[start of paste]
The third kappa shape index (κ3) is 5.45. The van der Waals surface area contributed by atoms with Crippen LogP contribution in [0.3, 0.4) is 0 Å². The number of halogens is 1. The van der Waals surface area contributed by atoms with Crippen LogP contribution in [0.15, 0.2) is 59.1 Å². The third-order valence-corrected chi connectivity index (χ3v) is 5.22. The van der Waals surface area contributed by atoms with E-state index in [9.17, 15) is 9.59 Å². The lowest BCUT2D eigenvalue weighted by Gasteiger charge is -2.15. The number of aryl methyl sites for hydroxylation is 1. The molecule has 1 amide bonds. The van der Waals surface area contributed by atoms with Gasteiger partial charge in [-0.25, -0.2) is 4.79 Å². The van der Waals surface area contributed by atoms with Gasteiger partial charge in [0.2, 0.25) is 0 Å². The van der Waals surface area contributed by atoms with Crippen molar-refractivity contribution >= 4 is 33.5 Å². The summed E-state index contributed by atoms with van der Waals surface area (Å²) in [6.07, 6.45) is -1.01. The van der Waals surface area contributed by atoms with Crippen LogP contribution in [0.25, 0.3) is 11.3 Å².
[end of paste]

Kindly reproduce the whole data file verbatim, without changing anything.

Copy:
The third kappa shape index (κ3) is 5.45. The van der Waals surface area contributed by atoms with Crippen LogP contribution in [0.3, 0.4) is 0 Å². The number of halogens is 1. The van der Waals surface area contributed by atoms with Crippen LogP contribution in [0.15, 0.2) is 59.1 Å². The third-order valence-corrected chi connectivity index (χ3v) is 5.22. The van der Waals surface area contributed by atoms with E-state index in [9.17, 15) is 9.59 Å². The lowest BCUT2D eigenvalue weighted by Gasteiger charge is -2.15. The number of aryl methyl sites for hydroxylation is 1. The molecule has 1 amide bonds. The van der Waals surface area contributed by atoms with Gasteiger partial charge in [-0.25, -0.2) is 4.79 Å². The van der Waals surface area contributed by atoms with Gasteiger partial charge in [0.2, 0.25) is 0 Å². The van der Waals surface area contributed by atoms with Crippen molar-refractivity contribution >= 4 is 33.5 Å². The summed E-state index contributed by atoms with van der Waals surface area (Å²) in [6.07, 6.45) is -1.01. The van der Waals surface area contributed by atoms with Crippen LogP contribution in [0.25, 0.3) is 11.3 Å².